Brand Style Checklist | Expert Guide To Creating A Style Guide For Your Small Business Brand
Brand Style Checklist | A lot of business owners overlook the benefits of a brand style guide (also known as brand bible by some, or included as part of a brand bible) — a document that clearly defines a set of rules for how the marketing materials should look and feel, both online and off. Style guides can save you time, money, and tons of frustration down the road, making your marketing materials easier to set up and maintain.
Consistency is one of the most important things to keep in mind when your business brand is concerned. The look and feel of your marketing materials should be consistent with your website, social channel profiles, stationery items, and other branded content. Whether you’re building a brand new brand for a startup business, or you’re recreating a brand already established, focusing on a style guide can bring cohesiveness to the design elements throughout that brand, as well as the tone associated with the brand. So, do yourself a favor and write a style guide now; you’ll be able to save yourself a lot of time and frustration down the road. Let’s get started with some basics.
Logo | Brand Style Checklist
A logo is a great way for potential clients to recognize and remember your brand. If you don’t have a logo, consider making hiring a professional to design one and using it across all your communications. You should also specify how much white space needs to surround the logo so that it doesn’t lose its effect. Specify whether the logo can be displayed in various colors (particularly if it can be used in gray scale), and whether it should appear only on a neutral background or if colored backgrounds will work as well.
Colors | Brand Style Checklist
Develop a color palette for your branded materials in order to take the guesswork out of trying to match colors by eye. Colors can be easily shifted from designer to designer or software to software, so it’s crucial to provide your designers with the exact hex code for web use as well as CMYK values and Pantone colors for print materials. Keep in mind that not every color can be perfectly transferred between web and print usage, so it’s a wise idea to specify your preferences so that you don’t end up with a color that clashes with your original design.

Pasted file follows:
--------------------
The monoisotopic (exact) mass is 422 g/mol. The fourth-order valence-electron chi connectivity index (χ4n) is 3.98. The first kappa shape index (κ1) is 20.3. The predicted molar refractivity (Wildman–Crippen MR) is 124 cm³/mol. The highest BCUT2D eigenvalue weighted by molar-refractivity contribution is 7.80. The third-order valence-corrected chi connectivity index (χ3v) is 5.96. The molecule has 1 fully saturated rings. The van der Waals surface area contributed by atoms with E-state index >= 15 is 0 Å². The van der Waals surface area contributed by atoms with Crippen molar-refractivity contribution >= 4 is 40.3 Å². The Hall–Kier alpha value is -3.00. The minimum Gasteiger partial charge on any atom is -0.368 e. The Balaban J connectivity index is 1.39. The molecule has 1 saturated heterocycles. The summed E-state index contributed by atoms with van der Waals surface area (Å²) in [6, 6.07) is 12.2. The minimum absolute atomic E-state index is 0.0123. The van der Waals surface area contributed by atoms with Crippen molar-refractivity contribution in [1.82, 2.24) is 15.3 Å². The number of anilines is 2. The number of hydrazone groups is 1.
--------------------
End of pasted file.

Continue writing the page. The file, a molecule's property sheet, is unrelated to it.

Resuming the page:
Fonts | Brand Style Checklist
Every brand should have a consistent set of fonts being used in all of their marketing materials, online and in print. Listing out these fonts, with examples and character sets, is hugely important for ensuring consistency. Pay attention to even the smallest details, as they’ll be really important down the road. In other words, you’ll need to define the fonts to use: sizes, line height, spacing before and after, colors, headline versus body font, etc. Also, make sure to include Web alternatives for non-Web fonts.
Voice | Brand Style Checklist
A huge element of a brand’s personality is the language, and defining the tone is a great way to keep a brand consistent. In an ideal world, you’d have one person constantly writing everything your brand needs, but most of the time that’s not a viable option. Giving the writer you have on hand guidelines for how they should dictate your brand will help avoid any instances of sounding off-brand. When different people are writing the copy without a clearly defined brand style guide, the brand can start to sound like it has multiple personalities, which will only confuse and distract your target audience.
Leave Room For Improvements | Brand Style Checklist
In order to survive in any industry, businesses big and small have to adapt and change. Brands change constantly either organically or to match the preferences of markets and audiences. New logos are created. Websites are redesigned. Marketing materials are updated. It’s important to make sure that your style guides are updated alongside other updates. They style guide you create this week might be vastly different than the one you’re using in a year. Allow for flexibility, but always be sure to save old versions to refer back to.
Keep It Concise | Brand Style Checklist
Remember, people should be able to easily follow your brand style guidelines. A 100-page book will engage none but the most diligent designer. Many believe that a concise three-page overview is best for daily use, with a more in-depth 20-page document for more complex tasks. Less is more, usually!